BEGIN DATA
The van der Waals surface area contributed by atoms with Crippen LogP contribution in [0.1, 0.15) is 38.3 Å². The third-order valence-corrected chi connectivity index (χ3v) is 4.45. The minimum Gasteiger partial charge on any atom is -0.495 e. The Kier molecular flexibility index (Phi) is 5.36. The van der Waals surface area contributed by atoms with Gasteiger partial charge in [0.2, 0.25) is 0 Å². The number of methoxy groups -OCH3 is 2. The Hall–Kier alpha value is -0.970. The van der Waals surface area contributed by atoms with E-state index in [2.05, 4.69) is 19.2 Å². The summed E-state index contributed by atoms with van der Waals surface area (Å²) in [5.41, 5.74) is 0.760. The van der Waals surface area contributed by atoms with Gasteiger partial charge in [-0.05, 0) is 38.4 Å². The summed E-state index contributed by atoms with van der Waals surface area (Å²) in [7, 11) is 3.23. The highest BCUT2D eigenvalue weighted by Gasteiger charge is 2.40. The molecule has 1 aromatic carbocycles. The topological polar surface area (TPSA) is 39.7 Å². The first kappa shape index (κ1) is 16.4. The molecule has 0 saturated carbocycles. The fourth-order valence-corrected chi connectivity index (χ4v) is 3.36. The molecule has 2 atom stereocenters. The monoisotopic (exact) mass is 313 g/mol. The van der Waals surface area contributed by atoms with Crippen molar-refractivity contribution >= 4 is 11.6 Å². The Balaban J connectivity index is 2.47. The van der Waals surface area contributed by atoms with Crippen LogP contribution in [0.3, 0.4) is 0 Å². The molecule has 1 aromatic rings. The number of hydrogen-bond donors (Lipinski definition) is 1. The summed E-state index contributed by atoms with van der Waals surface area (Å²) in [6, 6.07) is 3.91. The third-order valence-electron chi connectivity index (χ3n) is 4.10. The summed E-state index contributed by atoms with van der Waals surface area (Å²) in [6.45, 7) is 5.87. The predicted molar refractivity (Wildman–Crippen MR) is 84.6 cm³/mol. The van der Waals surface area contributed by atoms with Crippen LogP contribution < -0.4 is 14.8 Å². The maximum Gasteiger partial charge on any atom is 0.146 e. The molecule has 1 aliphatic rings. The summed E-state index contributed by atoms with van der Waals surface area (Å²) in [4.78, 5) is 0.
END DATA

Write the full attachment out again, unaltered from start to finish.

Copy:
The van der Waals surface area contributed by atoms with Crippen LogP contribution in [0.1, 0.15) is 38.3 Å². The third-order valence-corrected chi connectivity index (χ3v) is 4.45. The minimum Gasteiger partial charge on any atom is -0.495 e. The Kier molecular flexibility index (Phi) is 5.36. The van der Waals surface area contributed by atoms with Gasteiger partial charge in [0.2, 0.25) is 0 Å². The number of methoxy groups -OCH3 is 2. The Hall–Kier alpha value is -0.970. The van der Waals surface area contributed by atoms with E-state index in [2.05, 4.69) is 19.2 Å². The summed E-state index contributed by atoms with van der Waals surface area (Å²) in [5.41, 5.74) is 0.760. The van der Waals surface area contributed by atoms with Gasteiger partial charge in [-0.05, 0) is 38.4 Å². The summed E-state index contributed by atoms with van der Waals surface area (Å²) in [7, 11) is 3.23. The highest BCUT2D eigenvalue weighted by Gasteiger charge is 2.40. The molecule has 1 aromatic carbocycles. The topological polar surface area (TPSA) is 39.7 Å². The first kappa shape index (κ1) is 16.4. The molecule has 0 saturated carbocycles. The fourth-order valence-corrected chi connectivity index (χ4v) is 3.36. The molecule has 2 atom stereocenters. The monoisotopic (exact) mass is 313 g/mol. The van der Waals surface area contributed by atoms with Crippen molar-refractivity contribution >= 4 is 11.6 Å². The Balaban J connectivity index is 2.47. The van der Waals surface area contributed by atoms with Crippen LogP contribution in [0.3, 0.4) is 0 Å². The molecule has 1 aromatic rings. The number of hydrogen-bond donors (Lipinski definition) is 1. The summed E-state index contributed by atoms with van der Waals surface area (Å²) in [6, 6.07) is 3.91. The third-order valence-electron chi connectivity index (χ3n) is 4.10. The summed E-state index contributed by atoms with van der Waals surface area (Å²) in [6.45, 7) is 5.87. The predicted molar refractivity (Wildman–Crippen MR) is 84.6 cm³/mol. The van der Waals surface area contributed by atoms with Crippen LogP contribution < -0.4 is 14.8 Å². The maximum Gasteiger partial charge on any atom is 0.146 e. The molecule has 1 aliphatic rings. The summed E-state index contributed by atoms with van der Waals surface area (Å²) in [4.78, 5) is 0.